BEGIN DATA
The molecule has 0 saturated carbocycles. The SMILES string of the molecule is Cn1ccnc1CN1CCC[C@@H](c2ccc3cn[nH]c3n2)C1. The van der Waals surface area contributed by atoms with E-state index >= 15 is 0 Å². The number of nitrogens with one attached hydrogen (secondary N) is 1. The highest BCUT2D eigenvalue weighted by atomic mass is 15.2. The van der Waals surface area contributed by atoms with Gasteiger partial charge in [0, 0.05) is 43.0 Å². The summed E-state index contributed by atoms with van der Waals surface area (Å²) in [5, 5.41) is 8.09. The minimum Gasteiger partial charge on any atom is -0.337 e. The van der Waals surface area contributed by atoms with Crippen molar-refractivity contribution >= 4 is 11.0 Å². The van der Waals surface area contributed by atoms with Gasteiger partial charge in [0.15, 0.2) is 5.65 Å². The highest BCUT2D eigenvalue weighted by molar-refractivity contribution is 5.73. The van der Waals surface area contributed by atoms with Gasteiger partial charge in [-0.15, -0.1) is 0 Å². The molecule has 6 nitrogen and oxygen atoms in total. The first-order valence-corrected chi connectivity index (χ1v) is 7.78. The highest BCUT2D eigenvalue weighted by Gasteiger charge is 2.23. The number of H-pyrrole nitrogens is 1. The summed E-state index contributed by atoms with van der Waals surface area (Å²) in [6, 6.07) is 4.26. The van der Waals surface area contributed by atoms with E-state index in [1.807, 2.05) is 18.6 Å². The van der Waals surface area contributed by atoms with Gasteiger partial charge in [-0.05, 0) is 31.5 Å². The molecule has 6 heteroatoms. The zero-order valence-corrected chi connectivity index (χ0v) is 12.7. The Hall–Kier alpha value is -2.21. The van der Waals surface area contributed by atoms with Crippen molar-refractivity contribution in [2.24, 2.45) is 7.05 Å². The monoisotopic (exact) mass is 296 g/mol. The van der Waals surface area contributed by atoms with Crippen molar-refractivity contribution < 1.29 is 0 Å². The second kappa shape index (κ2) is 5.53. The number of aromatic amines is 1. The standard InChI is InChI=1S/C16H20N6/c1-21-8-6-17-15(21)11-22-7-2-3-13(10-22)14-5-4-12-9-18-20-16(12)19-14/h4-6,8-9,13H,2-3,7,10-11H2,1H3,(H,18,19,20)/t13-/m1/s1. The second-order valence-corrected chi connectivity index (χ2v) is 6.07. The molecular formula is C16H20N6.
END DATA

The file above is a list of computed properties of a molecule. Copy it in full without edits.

The molecule has 0 saturated carbocycles. The SMILES string of the molecule is Cn1ccnc1CN1CCC[C@@H](c2ccc3cn[nH]c3n2)C1. The van der Waals surface area contributed by atoms with E-state index >= 15 is 0 Å². The number of nitrogens with one attached hydrogen (secondary N) is 1. The highest BCUT2D eigenvalue weighted by atomic mass is 15.2. The van der Waals surface area contributed by atoms with Gasteiger partial charge in [0, 0.05) is 43.0 Å². The summed E-state index contributed by atoms with van der Waals surface area (Å²) in [5, 5.41) is 8.09. The minimum Gasteiger partial charge on any atom is -0.337 e. The van der Waals surface area contributed by atoms with Crippen molar-refractivity contribution >= 4 is 11.0 Å². The van der Waals surface area contributed by atoms with Gasteiger partial charge in [0.15, 0.2) is 5.65 Å². The highest BCUT2D eigenvalue weighted by molar-refractivity contribution is 5.73. The van der Waals surface area contributed by atoms with Gasteiger partial charge in [-0.15, -0.1) is 0 Å². The molecule has 6 nitrogen and oxygen atoms in total. The first-order valence-corrected chi connectivity index (χ1v) is 7.78. The highest BCUT2D eigenvalue weighted by Gasteiger charge is 2.23. The number of H-pyrrole nitrogens is 1. The summed E-state index contributed by atoms with van der Waals surface area (Å²) in [6, 6.07) is 4.26. The van der Waals surface area contributed by atoms with E-state index in [1.807, 2.05) is 18.6 Å². The van der Waals surface area contributed by atoms with Gasteiger partial charge in [-0.05, 0) is 31.5 Å². The molecule has 6 heteroatoms. The zero-order valence-corrected chi connectivity index (χ0v) is 12.7. The Hall–Kier alpha value is -2.21. The van der Waals surface area contributed by atoms with Crippen molar-refractivity contribution in [2.24, 2.45) is 7.05 Å². The monoisotopic (exact) mass is 296 g/mol. The van der Waals surface area contributed by atoms with Crippen molar-refractivity contribution < 1.29 is 0 Å². The second kappa shape index (κ2) is 5.53. The number of aromatic amines is 1. The standard InChI is InChI=1S/C16H20N6/c1-21-8-6-17-15(21)11-22-7-2-3-13(10-22)14-5-4-12-9-18-20-16(12)19-14/h4-6,8-9,13H,2-3,7,10-11H2,1H3,(H,18,19,20)/t13-/m1/s1. The second-order valence-corrected chi connectivity index (χ2v) is 6.07. The molecular formula is C16H20N6.